General Court in Riyadh retracts ban on unveiled women

File photo of Saudi women queue for a pop concert at Princess Nourah bint Abdulrahman University in the Riyadh. (AFP)
Updated 28 December 2017

General Court in Riyadh retracts ban on unveiled women

JEDDAH: The General Court in Riyadh amended the decision to limit the entry inside the court to veiled women. Women can now enter courts without the need to cover their faces, as long as they dress modestly and adhere to the court’s dress regulations.
The court replaced a circular issued last year by the court’s president in which he stressed that women would not be admitted to the court if they are not dressed appropriately in revealing garments or without the face being covered.
Shoura member and associate professor at King Saud University Dr. Eqbal Darandari told Arab News: “Any applicant frequenting a government department is expected to uphold and adhere by its dress code. Courts of law, specifically, are governed by religious sanctions, which calls for women to dress accordingly in modest attire.”
In response to the news she said: “That, however, does not mean that we restrict all women under a specific Islamic sect, as there have always been differing opinions and sects when it comes to hijab. I’m sure everyone is grateful and appreciative of such a decision, as it helps the court to provide women with all needed services.”
She also believes it will enable women to feel more comfortable in frequenting courthouses, for when they dress as they regularly do, they’ll feel welcome and at ease.
Hala Abdullah from Riyadh told Arab News: “I was ecstatic, of course. It’s not just a step in the right direction – it’s completely necessary and couldn’t have come sooner. Proper representation of women in the courts of law cannot take place if we’re literally and figuratively invisible. We need to be seen.”
@iPhonjy responded with a tweet saying: “Finally, true Islam is slowly but surely returning to Saudi Arabia.”


Pilgrims to quarantine for 14 days after Hajj

More than 41,361 polymerase chain reaction (PCR) tests have been conducted in the past 24 hours. (SPA)
Updated 04 August 2020

Pilgrims to quarantine for 14 days after Hajj

  • COVID-19 cases in Saudi Arabia continue to fall, officials say

JEDDAH: Pilgrims who took part in this year’s Hajj must continue wearing electronic tags so authorities can track their 14-day quarantine once they return home.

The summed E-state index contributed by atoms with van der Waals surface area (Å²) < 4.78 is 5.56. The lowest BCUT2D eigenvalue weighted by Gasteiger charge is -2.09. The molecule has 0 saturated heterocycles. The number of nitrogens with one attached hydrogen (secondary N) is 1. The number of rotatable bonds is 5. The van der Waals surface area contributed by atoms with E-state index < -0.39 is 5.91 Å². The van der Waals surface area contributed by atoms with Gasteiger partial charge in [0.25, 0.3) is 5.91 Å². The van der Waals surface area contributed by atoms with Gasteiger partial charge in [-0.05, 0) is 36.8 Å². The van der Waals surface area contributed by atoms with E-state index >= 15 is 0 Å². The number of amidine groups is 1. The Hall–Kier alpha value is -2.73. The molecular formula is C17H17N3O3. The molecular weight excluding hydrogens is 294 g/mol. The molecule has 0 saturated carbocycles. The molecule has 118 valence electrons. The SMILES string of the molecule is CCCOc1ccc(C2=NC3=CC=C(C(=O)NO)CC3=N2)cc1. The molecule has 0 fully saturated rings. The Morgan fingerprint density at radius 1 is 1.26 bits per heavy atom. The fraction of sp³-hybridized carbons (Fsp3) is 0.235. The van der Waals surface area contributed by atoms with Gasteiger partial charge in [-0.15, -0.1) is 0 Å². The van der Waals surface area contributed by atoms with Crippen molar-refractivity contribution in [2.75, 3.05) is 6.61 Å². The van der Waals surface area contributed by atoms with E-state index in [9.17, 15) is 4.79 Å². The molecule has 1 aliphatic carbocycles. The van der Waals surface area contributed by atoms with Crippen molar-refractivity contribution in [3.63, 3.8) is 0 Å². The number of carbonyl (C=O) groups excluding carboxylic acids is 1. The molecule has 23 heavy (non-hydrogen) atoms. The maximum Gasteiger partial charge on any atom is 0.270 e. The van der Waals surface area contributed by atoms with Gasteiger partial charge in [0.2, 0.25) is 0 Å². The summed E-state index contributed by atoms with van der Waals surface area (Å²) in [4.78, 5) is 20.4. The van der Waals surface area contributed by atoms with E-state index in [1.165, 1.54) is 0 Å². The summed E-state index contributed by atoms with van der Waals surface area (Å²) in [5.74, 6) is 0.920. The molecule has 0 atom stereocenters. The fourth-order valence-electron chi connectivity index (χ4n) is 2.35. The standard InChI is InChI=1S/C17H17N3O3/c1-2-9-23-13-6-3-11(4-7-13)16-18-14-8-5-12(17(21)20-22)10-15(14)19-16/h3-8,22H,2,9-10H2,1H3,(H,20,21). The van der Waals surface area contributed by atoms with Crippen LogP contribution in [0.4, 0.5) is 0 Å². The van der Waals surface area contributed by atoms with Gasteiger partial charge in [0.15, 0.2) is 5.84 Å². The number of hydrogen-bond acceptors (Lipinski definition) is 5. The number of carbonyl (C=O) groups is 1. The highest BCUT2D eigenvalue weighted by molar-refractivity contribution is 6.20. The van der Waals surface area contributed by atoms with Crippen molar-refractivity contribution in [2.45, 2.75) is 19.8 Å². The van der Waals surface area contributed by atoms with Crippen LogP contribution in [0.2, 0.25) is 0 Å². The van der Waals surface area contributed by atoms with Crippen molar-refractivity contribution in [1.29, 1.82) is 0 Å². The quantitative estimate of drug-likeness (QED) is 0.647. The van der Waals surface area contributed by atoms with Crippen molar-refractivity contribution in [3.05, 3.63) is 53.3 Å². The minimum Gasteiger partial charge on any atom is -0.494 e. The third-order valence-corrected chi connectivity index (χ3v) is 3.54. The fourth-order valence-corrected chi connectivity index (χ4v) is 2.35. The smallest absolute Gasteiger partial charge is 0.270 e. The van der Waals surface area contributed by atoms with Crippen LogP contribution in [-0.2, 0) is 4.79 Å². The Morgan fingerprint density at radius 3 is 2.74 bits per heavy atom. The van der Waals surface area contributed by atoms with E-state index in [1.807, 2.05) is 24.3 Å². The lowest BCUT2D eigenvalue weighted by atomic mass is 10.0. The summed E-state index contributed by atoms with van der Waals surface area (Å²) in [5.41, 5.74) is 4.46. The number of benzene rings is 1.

The bracelet is designed to monitor pilgrims’ adherence to quarantine, as well as monitoring and recording their health status through the “Tatamman” app.
Pilgrims were required to quarantine before embarking on the Hajj and wore the bracelets to ensure they were obeying the self-isolation rules as part of strict measures to contain the spread of coronavirus.
The country continues to experience a decline in COVID-19 cases. Recorded infections remain below the 2,000 mark for the 10th day in a row. The Kingdom reported 1,258 new cases of COVID-19 on Monday, raising the number of those infected to 280,093 so far.
There are currently 35,091 active cases and six patients were admitted to critical care units, raising the number to 2,017. There were 32 new fatalities, raising the death toll to 2,949.
There were 1,972 new recoveries recorded, raising the total number of recoveries to 242,053.
More than 41,361 polymerase chain reaction (PCR) tests have been conducted in the past 24 hours. The total number of PCR tests conducted to date exceeds 3.47 million.

INNUMBERS

280,093 COVID-19 cases

242,053 Recoveries

35,091 Active cases

2,949 Total deaths

3.47m PCR tests

The Ministry of Health has been carrying out daily visits to health institutions in order to assess their level of commitment to anti-coronavirus measures, such as ensuring that staff adhere to social distancing, wear masks, and adopt the health practices and crisis management mechanisms recommended by authorities to protect patients and staff.
Teams have been dispatched to supervise the compliance of health facilities’ quarantine centers across Saudi Arabia and stepped up their visits to government and private hospitals to ensure their compliance with health protocols, sample transfers and staff testing as well as ensuring that all routine surgeries are stopped.
More than 5,000 violations have been recorded and violators were referred to committees. More than 150 facilities were temporarily shut down by the ministry until the proper protocols were implemented and the violations were fixed. A number of institutions were able to resume operations after settling fines.